An “anti-mob” legislation drafted by Gov. Ron DeSantis and aimed at police brutality protests sprouting up in other cities would expand Florida's Stand Your Ground law, a move critics say would allow bystanders to shoot and kill looters.
DeSantis announced the proposal Tuesday, continuing his pledge from September to “crack down on violent and disorderly assemblies" in response to police brutality protests in other cities that occurred after the death of George Floyd,. Floyd, a Black man, died May 25 after Minneapolis police officer Derek Chauvin, who is white, pressed his knee against Floyd's neck for several minutes even after he said he couldn't breathe.
The proposal titled “anti-mob legislation draft” would expand the list of “forcible felonies” under Florida’s self-defense law to include property crimes. It would justify the use of force against citizens who are “interrupting or impairing” business during “violent or disorderly assembly.”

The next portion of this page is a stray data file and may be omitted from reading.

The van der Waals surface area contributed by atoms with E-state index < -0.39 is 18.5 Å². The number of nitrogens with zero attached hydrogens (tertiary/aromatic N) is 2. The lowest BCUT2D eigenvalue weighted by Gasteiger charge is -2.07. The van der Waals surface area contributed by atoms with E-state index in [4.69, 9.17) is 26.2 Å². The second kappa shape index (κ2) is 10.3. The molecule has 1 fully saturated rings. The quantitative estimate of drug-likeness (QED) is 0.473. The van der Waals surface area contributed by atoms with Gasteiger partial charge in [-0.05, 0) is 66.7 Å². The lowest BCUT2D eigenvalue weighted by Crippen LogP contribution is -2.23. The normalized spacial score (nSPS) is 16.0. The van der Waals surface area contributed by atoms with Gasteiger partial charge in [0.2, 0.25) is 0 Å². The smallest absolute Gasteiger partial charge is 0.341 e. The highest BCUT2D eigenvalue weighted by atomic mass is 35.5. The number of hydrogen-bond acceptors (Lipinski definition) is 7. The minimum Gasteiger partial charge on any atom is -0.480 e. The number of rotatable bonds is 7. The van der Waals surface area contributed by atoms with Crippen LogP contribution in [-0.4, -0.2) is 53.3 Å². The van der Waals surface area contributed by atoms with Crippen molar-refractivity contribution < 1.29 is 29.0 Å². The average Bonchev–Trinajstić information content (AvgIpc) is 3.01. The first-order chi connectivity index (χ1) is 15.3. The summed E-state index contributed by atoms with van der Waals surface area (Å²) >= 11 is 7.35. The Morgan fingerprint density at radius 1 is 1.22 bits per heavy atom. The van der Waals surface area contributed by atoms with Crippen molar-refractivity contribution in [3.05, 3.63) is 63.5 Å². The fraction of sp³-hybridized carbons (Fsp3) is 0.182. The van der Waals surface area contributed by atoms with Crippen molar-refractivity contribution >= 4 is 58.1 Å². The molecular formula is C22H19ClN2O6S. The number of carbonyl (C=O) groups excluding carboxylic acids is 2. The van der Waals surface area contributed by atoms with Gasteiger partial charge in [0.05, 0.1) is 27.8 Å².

The proposal would also increase criminal penalties for people involved in “disorderly assemblies,” make it a third-degree felony to block traffic during protests and provide immunity to drivers who “unintentionally" hit protesters blocking traffic.
Miami Beach Mayor Dan Gelber said the proposal “sounds like an invitation to incite violence.”
Gelber has been a critic of the Stand Your Ground law since it passed in 2005.
Former Miami-Dade prosecutor Aubrey Webb said the draft is vague and could lead to deaths for minor infractions.
“It dangerously gives armed private citizens power to kill as they subjectively determine what constitutes ‘criminal mischief’ that interferes with a business,” Webb said. “Someone graffiti-ing ‘Black Lives Matter’ on a wall? Urinating behind a dumpster? Blocking an entrance?”
Incoming Senate President Wilton Simpson and Sarasota Republican state Sen. Joe Gruters both said they were interested in the proposal but have not said whether they will sponsor the bill.
As of Tuesday, the proposal is still a draft. No bills have been filed in either the House or Senate.